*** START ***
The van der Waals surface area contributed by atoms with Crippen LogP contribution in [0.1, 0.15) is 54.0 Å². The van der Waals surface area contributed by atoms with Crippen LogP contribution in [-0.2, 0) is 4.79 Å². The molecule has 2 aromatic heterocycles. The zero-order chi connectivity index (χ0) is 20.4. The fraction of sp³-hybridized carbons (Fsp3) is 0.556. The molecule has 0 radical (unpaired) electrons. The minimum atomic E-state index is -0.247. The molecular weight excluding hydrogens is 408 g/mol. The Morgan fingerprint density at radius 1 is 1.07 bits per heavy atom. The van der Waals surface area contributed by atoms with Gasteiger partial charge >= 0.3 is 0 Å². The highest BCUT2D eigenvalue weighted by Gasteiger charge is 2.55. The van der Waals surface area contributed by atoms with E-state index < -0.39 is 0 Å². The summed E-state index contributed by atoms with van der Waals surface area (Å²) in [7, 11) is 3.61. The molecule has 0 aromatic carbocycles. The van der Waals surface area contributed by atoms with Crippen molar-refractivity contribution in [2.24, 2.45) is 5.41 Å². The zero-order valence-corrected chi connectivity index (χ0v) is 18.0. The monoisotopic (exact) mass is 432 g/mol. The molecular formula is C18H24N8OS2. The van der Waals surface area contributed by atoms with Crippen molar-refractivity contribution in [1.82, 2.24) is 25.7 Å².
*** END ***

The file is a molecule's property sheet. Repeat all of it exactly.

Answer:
The van der Waals surface area contributed by atoms with Crippen LogP contribution in [0.1, 0.15) is 54.0 Å². The van der Waals surface area contributed by atoms with Crippen LogP contribution in [-0.2, 0) is 4.79 Å². The molecule has 2 aromatic heterocycles. The zero-order chi connectivity index (χ0) is 20.4. The fraction of sp³-hybridized carbons (Fsp3) is 0.556. The molecule has 0 radical (unpaired) electrons. The minimum atomic E-state index is -0.247. The molecular weight excluding hydrogens is 408 g/mol. The Morgan fingerprint density at radius 1 is 1.07 bits per heavy atom. The van der Waals surface area contributed by atoms with Gasteiger partial charge >= 0.3 is 0 Å². The highest BCUT2D eigenvalue weighted by Gasteiger charge is 2.55. The van der Waals surface area contributed by atoms with E-state index < -0.39 is 0 Å². The summed E-state index contributed by atoms with van der Waals surface area (Å²) in [7, 11) is 3.61. The molecule has 0 aromatic carbocycles. The van der Waals surface area contributed by atoms with Crippen molar-refractivity contribution in [2.24, 2.45) is 5.41 Å². The zero-order valence-corrected chi connectivity index (χ0v) is 18.0. The monoisotopic (exact) mass is 432 g/mol. The molecular formula is C18H24N8OS2. The van der Waals surface area contributed by atoms with Crippen molar-refractivity contribution in [1.82, 2.24) is 25.7 Å².